Gem News International
Gems & Gemology, Winter 2016, Vol. 52, No. 4

Color-Change Glass as a Zultanite Imitation

Xiaoyan Yu, Bijun Guo, Xue Jiang, and Weirui Kang
Glass imitations of Zultanite.
Figure 1. These glass imitations of Zultanite are shown in fluorescent (left) and incandescent light (right). The color-change effect is apparent when switching between the two illumination types. Photos by Xiaoyan Yu.

Diaspore, a relatively common mineral with the chemical formula AlO(OH), is found in metamorphic bauxite deposits (A.A. Calagari and A. Abedini, “Geochemical investigations on Permo-Triassic bauxite horizon at Kanisheeteh, east of Bukan, West-Azarbaidjan, Iran,” Journal of Geochemical Exploration, Vol. 94, No. 1, 2007, pp. 1–18), and usually appears as a mineral inclusion in sapphire, ruby, and spinel (V. Pardieu, “Hunting for ‘Jedi’ spinel,” Spring 2014 G&G, pp. 46–57; Spring 2016 GNI, pp. 98–100; Summer 2016 GNI, pp. 209–211). However, gem-quality transparent diaspore is rare and appears to be unique to the Ilbir Mountains area in southwest Turkey (M. Hatipoglu et al., “Gem-quality transparent diaspore (zultanite) in bauxite deposits of the Ilbir Mountains, Menderes Massif, SW Turkey,” Mineralium Deposita, Vol. 45, No. 2, 2010, pp. 201–205). Zultanite is the trade name of diaspore that exhibits a color-change effect; the material appears yellow, pink, or green in different light sources. Zultanite has only been found in the Anatolian Mountains of Turkey (M. Hatipoglu and M. Akgun, “Zultanite, or colour-change diaspore from the Milas (Mugla) region, Turkey,” Australian Gemmologist, Vol. 23, 2009, pp. 558–562).

The Gemological Institute of China University of Geosciences in Beijing recently received two samples, an unmounted 8.44 ct 10 × 12 mm faceted pear-shaped specimen and a ring with an 8 × 10 mm faceted oval, that displayed a color-change effect. The material was reportedly purchased from Turkey as Zultanite, a designation the client wished to confirm. Both samples were yellowish green in  fluorescent light with a color temperature of 5500 K (figure 1, left) and brownish yellow in incandescent light (figure 1, right). The specimens were fairly clean, with no obvious inclusions and no obvious scratches on the surface. Facet junctions were generally smooth, with small chips. A series of absorption lines related to rare earth elements (REE) were observed by a handheld prism spectroscope. These properties, along with electron microprobe analysis, indicated that the two samples were not diaspore or any other natural material, but rather man-made glass. The infrared spectrum of the unmounted specimen, with peaks at 1037, 462, 443, and 430 cm–1, confirmed the material was glass.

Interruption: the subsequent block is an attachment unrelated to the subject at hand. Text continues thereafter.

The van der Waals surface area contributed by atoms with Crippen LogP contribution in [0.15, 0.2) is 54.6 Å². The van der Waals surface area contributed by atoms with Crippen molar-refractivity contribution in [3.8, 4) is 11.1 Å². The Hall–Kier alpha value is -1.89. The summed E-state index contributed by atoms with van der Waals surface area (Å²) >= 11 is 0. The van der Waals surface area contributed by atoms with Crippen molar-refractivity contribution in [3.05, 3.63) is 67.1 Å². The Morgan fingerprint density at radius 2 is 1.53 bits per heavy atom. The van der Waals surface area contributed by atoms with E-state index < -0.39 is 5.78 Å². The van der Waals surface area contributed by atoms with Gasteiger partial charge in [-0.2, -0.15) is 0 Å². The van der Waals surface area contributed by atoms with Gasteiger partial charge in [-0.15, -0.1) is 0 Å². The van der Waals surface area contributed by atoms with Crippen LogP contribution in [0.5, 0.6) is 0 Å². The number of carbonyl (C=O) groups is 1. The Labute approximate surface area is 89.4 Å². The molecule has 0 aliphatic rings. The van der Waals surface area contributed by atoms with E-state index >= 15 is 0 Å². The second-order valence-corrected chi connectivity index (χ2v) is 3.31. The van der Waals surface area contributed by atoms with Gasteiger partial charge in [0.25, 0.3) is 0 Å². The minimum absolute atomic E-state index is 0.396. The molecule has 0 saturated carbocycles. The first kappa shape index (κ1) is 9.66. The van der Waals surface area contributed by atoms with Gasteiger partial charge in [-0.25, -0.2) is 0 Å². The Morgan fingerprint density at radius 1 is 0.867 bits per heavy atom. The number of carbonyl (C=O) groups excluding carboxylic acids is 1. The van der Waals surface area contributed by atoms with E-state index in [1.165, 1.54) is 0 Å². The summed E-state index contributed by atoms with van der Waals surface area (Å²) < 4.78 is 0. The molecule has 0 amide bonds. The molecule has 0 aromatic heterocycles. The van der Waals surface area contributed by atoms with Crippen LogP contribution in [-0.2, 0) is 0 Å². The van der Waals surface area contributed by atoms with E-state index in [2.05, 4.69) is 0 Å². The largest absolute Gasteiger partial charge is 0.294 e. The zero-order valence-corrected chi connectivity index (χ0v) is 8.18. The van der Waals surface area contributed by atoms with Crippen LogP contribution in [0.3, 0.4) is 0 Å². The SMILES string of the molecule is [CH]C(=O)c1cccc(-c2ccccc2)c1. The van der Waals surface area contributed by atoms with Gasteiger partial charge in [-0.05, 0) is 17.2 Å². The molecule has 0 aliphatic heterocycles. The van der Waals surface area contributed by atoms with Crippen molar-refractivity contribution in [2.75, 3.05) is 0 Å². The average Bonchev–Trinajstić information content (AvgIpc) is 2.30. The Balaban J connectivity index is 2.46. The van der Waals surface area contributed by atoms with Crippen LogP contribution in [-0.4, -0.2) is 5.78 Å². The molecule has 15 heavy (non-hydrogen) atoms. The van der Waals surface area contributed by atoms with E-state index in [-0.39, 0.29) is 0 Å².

LA-ICP-MS data of three points on the loose sample are reported in table 1. The main trace elements were Nd (102,792 average ppmw) and Pr (68,500 average ppmw), both rare earth elements. Other REE included Gd (1473 average ppmw) and Ce (135 average ppmw). Nd and Pr are the chromophores that cause color change in material such as synthetic cubic zirconia (Fall 2015 GNI, pp. 340–341).

TABLE 1. LA-ICP-MS data of glass sample (ppmw).
Element TG1-01 TG1-02 TG1-03
Ti 65.55 64.02 64.13
V 0.618 0.614 0.621
Cr 0.740 0.832 0.818
Mn 0.882 0.861 0.756
Fe 50.68 49.78 51.31
Co 0.0462 0.0444 0.0444
Ni 0.2291 0.2124 0.2062
Cu 13.14 12.80 13.02
Se 0.75 0.75 0.71
Rb 3.63 3.51 3.50
Sr 68.23 66.01 66.26
Y 2.381 2.29 2.319
Cs 0.028 0.0273 0.028
La 4.78 4.55 4.56
Ce 139.42 133.47 134.65
Pr 69,791.21 67,327.64 68,381.69
Nd 104,391.56 100,985.23 103,001.10
Sm 0.307 0.311 0.301
Eu 0.372 0.356 0.353
Gd 1482.77 1452.45 1480.22
Tb 24.41 23.51 23.85
Dy 8.42 7.98 7.92
Ho 0.658 0.617 0.611
Er 31.30 30.25 31.00
Tm bdl bdl bdl
Yb 0.2224 0.1979 0.2197
Lu bdl bdl bdl
Rare earth elements are displayed in bold text. bdl = below detection limit.

The visible-range absorption spectrum of the loose material (figure 2) showed a typical spectrum of glass with rare earth elements. This spectrum showed bands at 443, 479, 529, and 587 nm. The bands at 443, 479, and 529 nm indicate the presence of Pr3+, which caused the green or yellowish green color. The brownish yellow color is related to the 587 nm absorption peak, which is induced by Nd3+.

Visible absorption spectrum of pear-shaped sample.
Figure 2. The visible absorption spectrum of the unmounted pear-shaped sample shows
four absorption bands at 443, 479, 529, and 587 nm. The peak at 587 nm is associated
with Nd3+, while the bands at 443, 479, and 529 nm are attributed to Pr3+.

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